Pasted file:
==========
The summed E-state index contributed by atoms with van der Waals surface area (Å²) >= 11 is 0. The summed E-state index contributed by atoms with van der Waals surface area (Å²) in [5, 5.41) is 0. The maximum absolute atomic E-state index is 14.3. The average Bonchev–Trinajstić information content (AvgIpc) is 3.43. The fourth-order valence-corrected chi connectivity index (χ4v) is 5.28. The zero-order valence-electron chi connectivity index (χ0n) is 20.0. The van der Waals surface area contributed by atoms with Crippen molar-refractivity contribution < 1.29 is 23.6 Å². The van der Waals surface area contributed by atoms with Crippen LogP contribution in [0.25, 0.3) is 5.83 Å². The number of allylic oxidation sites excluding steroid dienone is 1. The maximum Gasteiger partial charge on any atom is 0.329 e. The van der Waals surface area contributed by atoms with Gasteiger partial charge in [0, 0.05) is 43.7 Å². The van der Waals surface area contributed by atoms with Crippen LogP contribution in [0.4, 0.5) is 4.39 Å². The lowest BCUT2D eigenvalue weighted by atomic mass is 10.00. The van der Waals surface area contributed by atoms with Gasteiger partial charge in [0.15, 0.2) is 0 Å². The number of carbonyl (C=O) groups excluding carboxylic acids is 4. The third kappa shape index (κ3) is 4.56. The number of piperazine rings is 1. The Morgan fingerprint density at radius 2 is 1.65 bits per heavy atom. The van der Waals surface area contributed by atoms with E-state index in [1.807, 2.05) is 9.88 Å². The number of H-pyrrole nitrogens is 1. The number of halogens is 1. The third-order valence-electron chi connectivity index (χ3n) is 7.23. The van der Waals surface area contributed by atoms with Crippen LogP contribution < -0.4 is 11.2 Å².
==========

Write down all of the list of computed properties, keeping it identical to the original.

The summed E-state index contributed by atoms with van der Waals surface area (Å²) >= 11 is 0. The summed E-state index contributed by atoms with van der Waals surface area (Å²) in [5, 5.41) is 0. The maximum absolute atomic E-state index is 14.3. The average Bonchev–Trinajstić information content (AvgIpc) is 3.43. The fourth-order valence-corrected chi connectivity index (χ4v) is 5.28. The zero-order valence-electron chi connectivity index (χ0n) is 20.0. The van der Waals surface area contributed by atoms with Crippen molar-refractivity contribution < 1.29 is 23.6 Å². The van der Waals surface area contributed by atoms with Crippen LogP contribution in [0.25, 0.3) is 5.83 Å². The number of allylic oxidation sites excluding steroid dienone is 1. The maximum Gasteiger partial charge on any atom is 0.329 e. The van der Waals surface area contributed by atoms with Gasteiger partial charge in [0, 0.05) is 43.7 Å². The van der Waals surface area contributed by atoms with Crippen LogP contribution in [0.4, 0.5) is 4.39 Å². The lowest BCUT2D eigenvalue weighted by atomic mass is 10.00. The van der Waals surface area contributed by atoms with Gasteiger partial charge in [0.15, 0.2) is 0 Å². The number of carbonyl (C=O) groups excluding carboxylic acids is 4. The third kappa shape index (κ3) is 4.56. The number of piperazine rings is 1. The Morgan fingerprint density at radius 2 is 1.65 bits per heavy atom. The van der Waals surface area contributed by atoms with E-state index in [1.807, 2.05) is 9.88 Å². The number of H-pyrrole nitrogens is 1. The number of halogens is 1. The third-order valence-electron chi connectivity index (χ3n) is 7.23. The van der Waals surface area contributed by atoms with Crippen LogP contribution < -0.4 is 11.2 Å².